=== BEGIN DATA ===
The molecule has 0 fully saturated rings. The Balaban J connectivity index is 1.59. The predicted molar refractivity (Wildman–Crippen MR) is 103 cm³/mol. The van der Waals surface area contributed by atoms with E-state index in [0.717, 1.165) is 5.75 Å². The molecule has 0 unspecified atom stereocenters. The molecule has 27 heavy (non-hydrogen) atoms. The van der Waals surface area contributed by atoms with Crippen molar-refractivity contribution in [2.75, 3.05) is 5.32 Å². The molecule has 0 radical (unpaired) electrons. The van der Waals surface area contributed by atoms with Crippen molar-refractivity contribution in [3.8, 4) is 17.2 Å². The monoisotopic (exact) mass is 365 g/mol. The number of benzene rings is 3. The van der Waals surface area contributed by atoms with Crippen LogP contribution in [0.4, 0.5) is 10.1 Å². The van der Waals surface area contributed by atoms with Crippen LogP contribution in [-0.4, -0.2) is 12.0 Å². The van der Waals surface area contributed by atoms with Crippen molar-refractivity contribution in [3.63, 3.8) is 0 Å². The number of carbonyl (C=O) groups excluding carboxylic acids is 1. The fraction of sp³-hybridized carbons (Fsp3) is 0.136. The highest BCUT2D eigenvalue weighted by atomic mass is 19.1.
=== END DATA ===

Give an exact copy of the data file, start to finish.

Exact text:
The molecule has 0 fully saturated rings. The Balaban J connectivity index is 1.59. The predicted molar refractivity (Wildman–Crippen MR) is 103 cm³/mol. The van der Waals surface area contributed by atoms with E-state index in [0.717, 1.165) is 5.75 Å². The molecule has 0 unspecified atom stereocenters. The molecule has 27 heavy (non-hydrogen) atoms. The van der Waals surface area contributed by atoms with Crippen molar-refractivity contribution in [2.75, 3.05) is 5.32 Å². The molecule has 0 radical (unpaired) electrons. The van der Waals surface area contributed by atoms with Crippen molar-refractivity contribution in [3.8, 4) is 17.2 Å². The monoisotopic (exact) mass is 365 g/mol. The number of benzene rings is 3. The van der Waals surface area contributed by atoms with Crippen LogP contribution in [0.4, 0.5) is 10.1 Å². The van der Waals surface area contributed by atoms with Crippen LogP contribution in [-0.4, -0.2) is 12.0 Å². The van der Waals surface area contributed by atoms with Crippen molar-refractivity contribution in [3.63, 3.8) is 0 Å². The number of carbonyl (C=O) groups excluding carboxylic acids is 1. The fraction of sp³-hybridized carbons (Fsp3) is 0.136. The highest BCUT2D eigenvalue weighted by atomic mass is 19.1.